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Aliphatic-aromatic sulphonated polyimide and acid functionalized polysilsesquioxane composite membranes for fuel cell applications

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Aliphatic-aromatic sulphonated polyimide and acid functionalized polysilsesquioxane composite membranes for fuel cell applications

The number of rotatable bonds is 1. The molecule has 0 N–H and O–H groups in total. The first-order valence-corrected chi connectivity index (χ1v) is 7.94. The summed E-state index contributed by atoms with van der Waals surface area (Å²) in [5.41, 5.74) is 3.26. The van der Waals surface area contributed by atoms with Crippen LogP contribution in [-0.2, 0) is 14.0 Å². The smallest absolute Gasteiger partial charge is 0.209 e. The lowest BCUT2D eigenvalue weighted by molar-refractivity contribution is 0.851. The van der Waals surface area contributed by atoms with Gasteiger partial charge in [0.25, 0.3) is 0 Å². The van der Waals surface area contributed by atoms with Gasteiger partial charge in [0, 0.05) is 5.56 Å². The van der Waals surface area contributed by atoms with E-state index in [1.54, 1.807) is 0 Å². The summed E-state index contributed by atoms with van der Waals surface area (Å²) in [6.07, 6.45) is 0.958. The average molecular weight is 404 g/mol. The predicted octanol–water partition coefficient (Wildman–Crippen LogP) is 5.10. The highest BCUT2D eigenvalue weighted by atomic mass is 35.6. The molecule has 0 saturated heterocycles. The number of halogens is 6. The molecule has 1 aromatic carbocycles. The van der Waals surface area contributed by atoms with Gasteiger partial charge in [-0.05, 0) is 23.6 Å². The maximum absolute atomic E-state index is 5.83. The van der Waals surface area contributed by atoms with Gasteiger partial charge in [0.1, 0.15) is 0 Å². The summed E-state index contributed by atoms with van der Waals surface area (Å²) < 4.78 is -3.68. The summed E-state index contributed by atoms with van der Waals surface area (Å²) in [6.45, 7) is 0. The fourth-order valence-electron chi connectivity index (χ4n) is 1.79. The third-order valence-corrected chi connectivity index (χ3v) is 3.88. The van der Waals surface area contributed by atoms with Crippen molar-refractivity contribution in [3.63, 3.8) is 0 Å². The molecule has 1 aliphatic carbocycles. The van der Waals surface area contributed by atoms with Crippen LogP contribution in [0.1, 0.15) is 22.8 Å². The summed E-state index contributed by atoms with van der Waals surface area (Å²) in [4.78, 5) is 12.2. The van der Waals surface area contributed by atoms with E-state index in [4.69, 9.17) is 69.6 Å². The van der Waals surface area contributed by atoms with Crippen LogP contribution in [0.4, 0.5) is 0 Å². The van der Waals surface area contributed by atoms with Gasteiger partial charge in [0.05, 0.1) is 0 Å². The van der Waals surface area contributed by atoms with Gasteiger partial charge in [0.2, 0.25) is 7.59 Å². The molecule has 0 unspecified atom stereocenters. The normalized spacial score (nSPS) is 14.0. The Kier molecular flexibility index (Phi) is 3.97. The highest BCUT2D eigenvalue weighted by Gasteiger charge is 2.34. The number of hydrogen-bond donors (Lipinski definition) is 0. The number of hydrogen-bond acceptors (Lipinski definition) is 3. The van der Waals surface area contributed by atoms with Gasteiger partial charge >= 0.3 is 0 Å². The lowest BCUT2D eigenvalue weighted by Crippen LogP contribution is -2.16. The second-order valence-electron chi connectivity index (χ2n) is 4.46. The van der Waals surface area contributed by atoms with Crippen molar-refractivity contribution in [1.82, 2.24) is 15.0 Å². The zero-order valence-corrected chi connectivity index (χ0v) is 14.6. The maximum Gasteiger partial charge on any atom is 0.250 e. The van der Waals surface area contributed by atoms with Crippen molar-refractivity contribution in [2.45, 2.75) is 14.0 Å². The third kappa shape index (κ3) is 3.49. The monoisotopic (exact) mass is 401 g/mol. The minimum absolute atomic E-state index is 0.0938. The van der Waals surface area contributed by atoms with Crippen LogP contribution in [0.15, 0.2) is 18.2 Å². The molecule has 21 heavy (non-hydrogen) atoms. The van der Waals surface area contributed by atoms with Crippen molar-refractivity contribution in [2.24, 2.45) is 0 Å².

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  Aliphatic-aromatic sulphonated polyimide and acidfunctionalized polysilsesquioxane compositemembranes for fuel cell applications † Ravi P. Pandey ab and Vinod K. Shahi* ab Forthedesignofhighlystableand protonconductivepolymerelectrolytemembranes (PEM), wesynthesizednucleophillic attack resistant sulphonated polyimide (SPI), in which electron-withdrawing sulphonic acidgroups were not directly attached through amino-phenyl rings, using diamines with high basicity anddianhydride with low electron a ffi nity. SPI- sulphonated silica precursor (SSP) composite PEM was assessedfor its high water activity (water retention capacity) and direct methanol fuel cell (DMFC) applications.SPI/SSP-40 (composite membrane with 40 wt% SSP content) showed 10.25    10  8 cm 2 s  1 water di ff usioncoe ffi cient; 1.86 mequiv. per g ion-exchange capacity (IEC); and 6.34    10  2 S cm  1 proton conductivity.The prepared PEM was classi 󿬁 ed as  water enriched   because of the presence of a high percentage ofbound water content. A relatively high proton mobility (5.52    10  4 cm 2 s  1 V  1 ) across the PEM wasattributed to a percolated network of ionic clusters (ions and water). Frictional data con 󿬁 rmed thereduction in frictional coe ffi cient between the proton and membrane matrix at a high SSP content. Thereported PEM, especially SPI/SSP-40, were assessed for their suitability for DMFC applications. Introduction PEMs may be classi  ed as promising polymeric materials andhave found a wide range of applications in fuel cells (a cleansource of electricity), ion-exchangers, ionomers for batteriesand sensors. 1 – 4 Per  urosulfonicionomers (Na  on R  ) are state-of-the-art PEM, because of their polytetra  uroethylene (PTFE)backbone and highly acidic per  urosulphonic groups, respon-sible for high proton conductivity and stability. 1,2,4 – 7 However,serious e ff  orts have been made to develop alternative PEMs,especially sulphonated aromatic polymers, because of thedeterioration of Na  on's properties above its glass transitionpoints, high fuel permeability, cost and environmentalinadoptability. 2,7 – 9 For developing PEMs, sulphonated aromatic polymers, suchas poly-(ether ether ketone)s, 10,11 poly(arylene ether sulfone)s, 12 – 14 polyimides, 2,6,15,16 polyphosphazenes, 17 polybenzimidazoles, 18,19 and polyphenylenes, 20 have been extensively studied due to theirexcellent stability and easy functionalization. Among thesepolymers, SPIs based on naphthalenic moieties were consideredas promising alternative materials because of their high stability (thermal, mechanical and chemical), good   lm forming ability and signi  cantly low fuel cross-over. 2,6,21 Since, imide groups aresusceptible to nucleophillic attack by water, the hydrolyticstability of SPI thus a ff  ects its fuel cell suitability. 2,21 In SPI, theimide linkage is derived from diamine with high basicity anddianhydride, in which the carbonyl carbon should bear a highelectron density. Their structure showed great in  uence on thehydrolytic stability of SPI. 2,16 Introduction of aliphatic segmentsin both the main and side chains, was also considered to reducethe chances of nucleophillic attack on the imide linkage. 6,16 SPIsbased on 3,3 0 -bis(sulphopropoxy)-4,4 0 -diaminobiphenyl (BSPA),1,6-hexamethylenediamine (HMDA), (diamines) have beenreportedintheliterature. 6,16 Sulphonatedaromaticdiaminesmay beclassi  edintotwotypes.Inthe  rsttype,electronwithdrawing sulphonic acid groups are directly attached to aminophenylrings (such as 2,2 0 -benzidinedisulphonic acid, and 4,4 0 -dia-minodiphenyl ether-2,2 0 -disulphonic acid). In the second type,sulphonic acid groups are attached with an aromatic ring other than aminophenyl ring (such as 4,4 0 -bis(4-aminophenoxy)biphenyl-3,3 0 -disulphonic acid (BAPBDS)). Because of the strong electronwithdrawinge ff  ect ofsulphonic acid groups, the basicity of the second type of diamine should be comparatively higherthan the   rst type. 21 – 23 The hydrolysis of imide groups occursbecause of the nucleophillic attack of a water molecule on thecarbonyl carbon atoms. Thus dianhydrides with a high electrondensity in the carbonyl carbon atoms should produce hydrolyti-callystablepolyimides.Theelectrona ffi nity(  E  a )isthemeasureof electron density of the carbonyl carbon atoms, and the lower theabsolute value of   E  a  is, the higher the electron density is in thecarbonyl carbon atoms. 2 Further, di ff  erent dianhydrides, such as a  Academy of Scienti    c and Innovative Research, India. E-mail: vkshahi@csmcri.org;vinodshahi1@yahoo.com; Fax: +91-278-2567562/2566970; Tel: +91-278-2569445 b  Electro-Membrane Processes Division, CSIR-Central Salt & Marine Chemicals Research Institute, G. B. Marg, Bhavnagar-364002, Gujarat, India †  Electronic supplementary information (ESI) available. See DOI:10.1039/c3ta12755a Cite this: DOI: 10.1039/c3ta12755a Received 16th July 2013Accepted 21st September 2013DOI: 10.1039/c3ta12755a www.rsc.org/MaterialsA This journal is  ª  The Royal Society of Chemistry 2013  J. Mater. Chem. A  Journal of Materials Chemistry A  PAPER     P  u   b   l   i  s   h  e   d  o  n   2   6   S  e  p   t  e  m   b  e  r   2   0   1   3 .   D  o  w  n   l  o  a   d  e   d   b  y   C  e  n   t  r  a   l   S  a   l   t   &   M  a  r   i  n  e   C   h  e  m   i  c  a   l  s   R  e  s  e  a  r  c   h   I  n  s   t   i   t  u   t  e   (   C   S   M   C   R   I   )  o  n   2   3   /   1   0   /   2   0   1   3   1   7  :   4   7  :   1   6 . View Article Online View Journal  1,4,5,8-naphthalenetetracarboxylic dianhydride (TCND), 4,4 0 -binaphthyl-1,1 0 ,8,8 0 -tetracarboxylic dianhydride (BNTDA), werealso explored. These dianhydrides show relatively high electrona ffi nity (  E  a : 4.01 eV and 3.79 eV, respectively), in which BNTDA isrelatively more hydrolytically stable in comparison with TCND,due to the high electron density in carbonyl carbon atoms. 2,16 Forthe architecture of the imide linkage, we propose a diamine(BAPBDS) and benzophenone-3,3 0 ,4,4 0 -tetracarboxylic dianhy-dride (BTDA) (  E  a : 1.55 eV). Using this approach, we synthesizedSPI, in which the electron-withdrawing sulphonic acid groups were not directly attached through amino-phenyl rings.For designing the PEM, the dependency of its protonconductivity on water activity (water retention capacity) shouldalso be taken into account along with the membrane stabilities.Generally, the proton conductivity drops several orders of magnitude with a decrease in membrane humidity. 1 Theincorporation of inorganic materials in the membrane matrix isexpected to enhance the membrane stability and water reten-tionproperties. 5 Compositematerials arepromisingsystems forPEM applications due to their extraordinary combination of properties derived by di ff  erent building blocks. 9 The incorpo-ration of inorganic compounds, such as silica, 7,24 – 26 clay, 27,28 titania, 29,30 zirconia, 31,32 alumina, 33 etc.  are reported to improvethe water retention properties of membranes for high levels of proton conductivity at elevated temperatures. Although, thesehybrid PEMs showed better mechanical, thermal properties andlow methanol permeability, in some cases a distinctive negativeimpact on proton conductivity was observed. 1 To avoid theproblem, attention was paid to developing organic – inorganiccomposite PEMs, in which both blocks (organic & inorganic) were functionalized. 33,34 The objective of the present work is to prepare nucleophillicattack resistant SPI using diamines (BAPBDS and 1,4-dia-minobutane (DAB)) with high basicity and dianhydride (BTDA) with low electron a ffi nity, and to develop organic – inorganiccomposite PEM (sulphonic acid gra   ed blocks) with highstability and water retention properties for DMFC applications. Experimental section Materials Benzophenone-3,3 0 ,4,4 0 -tetracarboxylic dianhydride(BTDA), (3-gly-cidoxypropyl)trimethoxysilane (GPTMS), and 1,4-diaminobutane(DAB) (99%), were obtained from Aldrich, while 4,4 0 -bis(4-amino-phenoxy)biphenyl (BAPB) was obtained from TCI (>97%), andused as received. Dimethyl sulphoxide (DMSO), dimethyl acet-amide (DMAc), triethylamine (TEA), benzoic acid,  m -cresol,acetone, H 2 SO 4 , HCl, NaOH, methanol, NaCl  etc.  of AR grade wereobtained from SD   ne chemicals India, and used with properpuri  cation. All the other chemicals used were of analytical grade.Milli-Q water (deionized) was used for all of the experiments. Synthesis of sulphonated polyimide (SPI) The method adopted for the synthesis of 4,4 0 -bis(4-amino-phenoxy)biphenyl-3,3 0 -disulphonic acid (BAPBDS) from 4,4 0 -bis(4-aminophenoxy)biphenyl (BAPB) has been reported in theliterature (the detailed procedure and  1 H NMR spectra areincluded in Section S1(ESI) and Fig. S1(ESI † ), respectively). 4 SPI was synthesized by a copolymerization reaction reportedearlier. 16 In a typical reaction, a 100 ml three-neck round-bottomed   ask was charged with BAPBDS (2 mmol), DAB(2 mmol), and TEA (8.6 mmol). The copolymerization reaction was carried out in  m -cresol (14 ml) under stirring and nitrogenconditions at 70   C for 30 min. To the obtained clear solution,BTDA (4 mmol) benzoic acid (8 mmol), and  m -cresol (12 ml) were added. The reaction mixture was cooled to room temper-ature and stirred for 24 h under a nitrogen stream. The mixture was then heated at 175   C for 15 h followed by heating at 195   Cfor 3 h, for completion of the reaction. Then the mixture wasprecipitated in an excess of acetone, and the yellow powderedprecipitate was  ltered, washed with acetone, and dried at 60   Cfor 12 h to obtain SPI. Synthesis of sulphonated silica precursor (SSP) andmembrane preparation SSP was synthesized by an epoxide ring opening reaction. 35 In atypical synthetic procedure, to a 10 ml conical   ask, equipped with a mechanical stirring device, BAPBDS (1 mmol), TEA (2 mmol) and GPTMS (2 mmol) were added. The reaction pro-ceeded in DMSO (4 ml) under constant stirring at 80   C for 6 hin a nitrogen atmosphere. The obtained dark yellow coloredsolution (SSP) was assessed by   1 H, and  29 Si NMR. The SPI/SSPcomposite organic – inorganic membrane of the desiredcomposition was prepared by the sol – gel method in DMAc inacidic medium. 1 The obtained gel was transformed as a thin  lm of the desired thickness onto a cleaned glass plate anddried at 80   C in a vacuum oven for 24 h. During the sol – gelprocess SSP was converted into sulphonated polysilsesquioxane(SPS). The thickness of the membranes was measured by adigital micrometer (Mitutoyo Digimatic) with a standard devi-ation 1.0  m m. The obtained 140  m m thick membranes wereconditioned by successive equilibration in HCl and designatedas SPI/SSP-  X  , where  X   is the weight percentage of SSP to the SPI(where  X   is 20, 30, and 40). Instrumental characterization of the membranes Detailed instrumental characterization for the  1 H,  13 C and  29 SiNMR spectra, FTIR spectra, TGA, DSC, DMA, SEM, TEM and AFM analysis are included in Section S2 (ESI † ). For the calcu-lation of bound water content, wet membrane samples wereheated in a TGA at a rate of 10   C min  1 under nitrogenatmosphere and the weight loss percentage of the membrane(100 – 150   C) was calculated. 4  Water uptake and water retention studies  Water uptake was analyzed for the wet membrane sample(equilibrated in distilled water for 24 h). The water retentionability of the developed membranes was evaluated by measuring the water mobility during the dynamic deswelling test. 4,36,37 The detailed procedures for the estimation of wateruptake and water retention are included in Section S3 (ESI † ).  J. Mater. Chem. A  This journal is  ª  The Royal Society of Chemistry 2013 Journal of Materials Chemistry A Paper     P  u   b   l   i  s   h  e   d  o  n   2   6   S  e  p   t  e  m   b  e  r   2   0   1   3 .   D  o  w  n   l  o  a   d  e   d   b  y   C  e  n   t  r  a   l   S  a   l   t   &   M  a  r   i  n  e   C   h  e  m   i  c  a   l  s   R  e  s  e  a  r  c   h   I  n  s   t   i   t  u   t  e   (   C   S   M   C   R   I   )  o  n   2   3   /   1   0   /   2   0   1   3   1   7  :   4   7  :   1   6 . View Article Online  Oxidative and hydrolytic stabilities The oxidative stability was examined by immersing themembrane samples in Fenton's reagent (3% H 2 O 2  aqueoussolution containing 2 ppm FeSO 4 ) at 80   C for 1 h. For thehydrolytic stability test, a small piece of membrane was boiledin water for 24 h at 140   C in a pressurized closed vial. Thestability was evaluated by the weight loss observed in themembrane a   er stability evaluation and the appearance of the test samples. 16 Ion exchange capacity (IEC) measurements The ion-exchange capacity (IEC) of the membrane wasmeasured by an acid-base titration method and the detailedmethodology is included in Section S4 (ESI). † Proton conductivity and methanol permeability  The proton conductivity of the membranes was measured by apotentiostat/galvanostat frequencyresponseanalyzer(Auto Lab,Model PGSTAT 30). The detailed procedure is given in SectionS5 (ESI † ). The method adopted for measuring the methanolpermeability is described in Section S6 (ESI † ). Results and discussion Structure characterization of SPI and SSP SPI was synthesized by the copolymerization of BAPBDS,DAB, and BTDA in  m -cresol (Scheme 1), and characterized by  1 H and  13 C NMR spectra (Fig. 1 and S2 (ESI † )). Peaks at   d  ¼ 7.07, 7.34, 7.41, 7.63, 8.04, 8.08, and 8.16 ppm in the  1 H NMR spectra are present due to the aromatic protons, while peaks at  d  ¼  1.64, 2.09, and 3.09 ppm are observed due to the aliphaticprotons. The  13 C NMR spectra is also in good agreement  with the given structure of SPI. TEM images of SPI show    neblack dots in the represented hydrophilic (ionic) domains, while bright areas represent the hydrophobic domains Fig. S3(ESI † ). 16 SSP was synthesized by an epoxide ring opening reactionusing GPTMS and BAPBDS in DMSO, and was con  rmed by   1 Hand  29 Si NMR spectra (Fig. S4 and S5(a) (ESI † ) respectively). SSPshowed two peaks at   d  ¼  41.80, and   50.62 ppm, which areassignable to T 0 , and T 1 (T represents tri-functional silicon andthe superscript represents the number of siloxane bridges)(Scheme 2). 1 Characterization of the SPI/SSP composite membrane SPI/SSP composite membranes of varied compositions werepreparedbyasol – gelmethod. Membraneswithmorethan40wt % of SSP content became sti ff  er, while the   exibility andtransparency were retained even under dry conditions. Theformation of polysilsesquioxane was con  rmed by   29 Si NMR spectrum (Fig. S5(b) (ESI † )), in which a broad peak at   d  ¼  67.91ppm (T 3 ) silicon indicated complete dehydration and the poly-condensation reaction. The FT-IR spectrum of the SPI/SSPcomposite membrane (Fig. S6 (ESI † )) con  rmed the presence of sulphonic acid groups (absorption bands at   y  ¼  1019, 1166(sym. SO 2  stretch), and 1239 cm  1 (asym. SO 2  stretch)). Theabsorption band at   y  ¼  1090 cm  1 (asym. Si – O – Si stretch)con  rmed the formation of polysilsesquioxane, while the broadabsorption band at   y  ¼  3436 cm  1 con  rmed the hydrogenbonding interaction between the SPS and SPI matrix. 16,38 The microstructure of the membrane showed that it had agreat in  uence on its macroscopic properties, such as wateruptake, swelling, and proton conductivity. SEM micrographs of the pristine SPI membranes exhibited dense and homogeneousmorphology (Fig. 2(a)). A comparison between the surfacemorphologies of the pristine and SPI/SSP-40 membrane(Fig. 2(a) and (b)) revealed the relatively rough surface of thelatter, which may be due to the presence of sulphonated poly-silsesquioxane (SPS) in the membrane matrix. A cross sectionimage of the SPI/SSP-40 membrane is shown in Fig. 2(c). Also,the elemental mapping data supported the membrane compo-sition (Fig. 2(d) and (e)). Further, the surface morphology of theSPI/SSP-40 membrane showed uniformity and good compati-bility between SPI and SPS due to interfacial interactions orhydrogen bonding. The AFM images (height) of the compositemembrane are presented in Fig. 3. Bright regions were Scheme 1  Schematic reaction steps involved in the preparation of the sulphonated polyimide (SPI). This journal is  ª  The Royal Society of Chemistry 2013  J. Mater. Chem. A Paper Journal of Materials Chemistry A    P  u   b   l   i  s   h  e   d  o  n   2   6   S  e  p   t  e  m   b  e  r   2   0   1   3 .   D  o  w  n   l  o  a   d  e   d   b  y   C  e  n   t  r  a   l   S  a   l   t   &   M  a  r   i  n  e   C   h  e  m   i  c  a   l  s   R  e  s  e  a  r  c   h   I  n  s   t   i   t  u   t  e   (   C   S   M   C   R   I   )  o  n   2   3   /   1   0   /   2   0   1   3   1   7  :   4   7  :   1   6 . View Article Online  composed of the hydrophobic backbone, endowing themembranes with mechanical strength, while the dark domains were formed by the hydrophilic sulphonic acid groups andabsorbed water, responsible for proton transport. The sche-matic structure of the SPI/SSP composite membrane basedon its structural and morphological elucidation is presentedin Fig. 4. Membrane stabilitiesThermal and mechanical stability.  The thermal stability of the pristine SPI and SPI/SSP composite membranes was inves-tigated by TGA (Fig. S7 (ESI † )), and these membranes showed athree-step weight loss. The   rst step weight loss (<100   C) wasobserved due to absorbed water in the polymer matrix. Thesecond step weight loss (250 – 400   C) was attributed to the de-functionalization (decomposition of sulphonic acid groups), while the third weight loss (above 470   C) occurred due to thedecomposition of polyimide backbones. Finally, the content residues (above 800   C) increased with the SSP content inthe SPI matrix. This con  rmed the improvement in themembrane ’ s thermal properties with the introduction of SSPcontent in the SPI matrix. The DSC thermograms for the pris-tine SPI membrane (Fig. S8 (ESI † )) showed a   rst glass transi-tion ( T  g  ) temperature around 50   C. The  T  g   values of thecomposite membranes increased with the SSP content in themembrane matrix. This may be attributed to the restrictivesegmental motion of the polymer chains as the result of strong ionic interactions between SPI and SPS. Moreover, themechanical stability of the membranes was evaluated  via  thedynamic mechanical analysis (Fig. S9 (ESI † )) and the SPI/SSP-40membrane exhibited a 2628 MPa storage modulus. It was Fig. 1  1 H NMR spectrum of SPI in DMSO-d 6 . Scheme 2  Synthesis route for the sulphonated silica precursor (SSP).  J. Mater. Chem. A  This journal is  ª  The Royal Society of Chemistry 2013 Journal of Materials Chemistry A Paper     P  u   b   l   i  s   h  e   d  o  n   2   6   S  e  p   t  e  m   b  e  r   2   0   1   3 .   D  o  w  n   l  o  a   d  e   d   b  y   C  e  n   t  r  a   l   S  a   l   t   &   M  a  r   i  n  e   C   h  e  m   i  c  a   l  s   R  e  s  e  a  r  c   h   I  n  s   t   i   t  u   t  e   (   C   S   M   C   R   I   )  o  n   2   3   /   1   0   /   2   0   1   3   1   7  :   4   7  :   1   6 . View Article Online  Fig. 2  SEM images of (a) a surface image of the SPI membrane; (b) a surface image of the SPI/SSP-40 membrane; (c) a cross section image of the SPI/SSP- 40membrane; (d) EDX mapping of the SPI/SSP-40 membrane; (e) EDX spectrum of the SPI/SSP-40 membrane. Fig. 3  AFM images of the SPI/SSP-40 membrane: (a) 5 m m 2D image; (b) 3D image (height 120 nm). This journal is  ª  The Royal Society of Chemistry 2013  J. Mater. Chem. A Paper Journal of Materials Chemistry A    P  u   b   l   i  s   h  e   d  o  n   2   6   S  e  p   t  e  m   b  e  r   2   0   1   3 .   D  o  w  n   l  o  a   d  e   d   b  y   C  e  n   t  r  a   l   S  a   l   t   &   M  a  r   i  n  e   C   h  e  m   i  c  a   l  s   R  e  s  e  a  r  c   h   I  n  s   t   i   t  u   t  e   (   C   S   M   C   R   I   )  o  n   2   3   /   1   0   /   2   0   1   3   1   7  :   4   7  :   1   6 . View Article Online